The Ultra-Deep: A Benrus Deep Cut

The Ultra-Deep: A Benrus Deep Cut

In the annals of American watchmaking, Benrus occupies an unusual place. The Benrus Watch Company never possessed Waltham’s world-beating industrial efficiency or Hamilton and Bulova’s technological innovativeness, nor did the company ever benefit from a partnership with a prominent Swiss manufacturer, like Wittnauer did with Longines for over a century. On the American stage, Benrus was younger, smaller, and had comparatively few resources than just about every other player. Yet what it did with what it had was more than enough to make Benrus a household name—a name that reverberates in watch circles even today.

Founded in 1921 by three brothers, Oscar, Benjamin, and Ralph Lazarus, the company (a portmanteau combining the “Ben” and “rus” of Benjamin Lazarus) sought to differentiate itself in a crowded marketplace by offering affordable yet well-built American-manufactured wristwatches with reliable Swiss movements. Such a business model meant that Benrus could avoid the massive capital costs required to develop its own calibers and build its own movement factories, allowing it to focus solely on the design, marketing, and distribution of watches and, most importantly, to undercut its larger rivals on price. While Benrus soon found competition at the lower end of the market from upstarts pursuing the same strategy, the Benrus name endures today because of the watches it made for the U.S. military, first in World War II and later in Vietnam (the DTU-2A/P and the Type I and II). That military heritage is precisely what motivated a private investment group to revitalize the brand in 2020 and reissue a heritage collection of Benrus watches to mark the brand’s 100-year anniversary.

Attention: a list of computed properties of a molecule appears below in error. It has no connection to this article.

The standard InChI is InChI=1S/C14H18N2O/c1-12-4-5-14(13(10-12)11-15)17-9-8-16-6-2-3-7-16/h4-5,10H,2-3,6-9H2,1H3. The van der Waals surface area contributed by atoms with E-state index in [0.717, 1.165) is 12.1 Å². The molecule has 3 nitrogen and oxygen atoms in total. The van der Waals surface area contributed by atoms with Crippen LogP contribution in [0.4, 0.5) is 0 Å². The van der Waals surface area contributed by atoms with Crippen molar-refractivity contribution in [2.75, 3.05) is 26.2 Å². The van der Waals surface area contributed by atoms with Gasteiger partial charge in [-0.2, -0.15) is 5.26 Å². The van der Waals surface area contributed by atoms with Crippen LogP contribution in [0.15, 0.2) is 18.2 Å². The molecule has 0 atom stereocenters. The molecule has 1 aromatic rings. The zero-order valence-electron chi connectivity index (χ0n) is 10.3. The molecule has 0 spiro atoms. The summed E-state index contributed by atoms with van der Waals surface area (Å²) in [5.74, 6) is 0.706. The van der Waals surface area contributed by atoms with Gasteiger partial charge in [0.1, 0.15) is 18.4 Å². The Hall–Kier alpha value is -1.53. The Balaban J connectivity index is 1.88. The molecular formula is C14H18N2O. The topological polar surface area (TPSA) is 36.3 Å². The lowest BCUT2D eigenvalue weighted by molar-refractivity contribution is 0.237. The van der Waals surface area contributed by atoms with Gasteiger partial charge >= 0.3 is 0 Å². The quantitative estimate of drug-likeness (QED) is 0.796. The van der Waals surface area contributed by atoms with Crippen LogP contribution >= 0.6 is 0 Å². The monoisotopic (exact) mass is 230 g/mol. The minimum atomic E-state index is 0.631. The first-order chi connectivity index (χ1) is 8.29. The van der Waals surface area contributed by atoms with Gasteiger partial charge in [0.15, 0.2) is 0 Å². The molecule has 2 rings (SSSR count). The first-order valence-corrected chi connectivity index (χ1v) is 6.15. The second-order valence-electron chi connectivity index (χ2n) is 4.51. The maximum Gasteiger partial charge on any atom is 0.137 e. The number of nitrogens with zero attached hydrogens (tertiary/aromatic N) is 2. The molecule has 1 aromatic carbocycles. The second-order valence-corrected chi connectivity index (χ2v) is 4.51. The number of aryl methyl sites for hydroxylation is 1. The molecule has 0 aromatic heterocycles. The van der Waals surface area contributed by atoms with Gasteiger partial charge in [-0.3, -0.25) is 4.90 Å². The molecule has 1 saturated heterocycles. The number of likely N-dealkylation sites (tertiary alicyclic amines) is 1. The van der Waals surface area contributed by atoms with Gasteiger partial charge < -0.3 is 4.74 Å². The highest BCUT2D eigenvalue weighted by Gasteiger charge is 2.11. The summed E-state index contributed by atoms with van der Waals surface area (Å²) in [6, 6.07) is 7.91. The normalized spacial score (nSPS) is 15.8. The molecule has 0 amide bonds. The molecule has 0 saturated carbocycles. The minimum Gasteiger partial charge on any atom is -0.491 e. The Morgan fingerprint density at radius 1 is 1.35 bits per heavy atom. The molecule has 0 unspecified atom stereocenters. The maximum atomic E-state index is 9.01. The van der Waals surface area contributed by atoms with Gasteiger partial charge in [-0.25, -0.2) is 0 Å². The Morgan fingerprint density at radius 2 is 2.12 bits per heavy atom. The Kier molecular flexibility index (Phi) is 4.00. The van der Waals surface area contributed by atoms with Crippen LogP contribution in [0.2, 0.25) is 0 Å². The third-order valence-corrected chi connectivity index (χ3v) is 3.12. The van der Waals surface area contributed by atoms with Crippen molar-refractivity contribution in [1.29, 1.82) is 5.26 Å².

These re-editions of highly collectible Benrus models have only renewed interest in the company’s vast historical archive, particularly original Type 1 and Type II models, which today trade at well above five figures on the collector market. But often overlooked in the Benrus back catalog is a duo of watches that perfectly conveys the company’s intrepid spirit and scrappy industriousness: the Ultra-Deep.

The Ref. 6088

An extremely rare and stunning ref. 6088 soon available through our shop here.

Pictured together, the two Ultra-Deep models that Benrus made in the late 1960s appear not as familial brothers but as distant cousins, born during the height of the Golden Age of Diving, a time that saw watchmakers the world over flood the market with tough, no-nonsense, purpose-built tool watches featuring clean designs and ready-for-anything specs.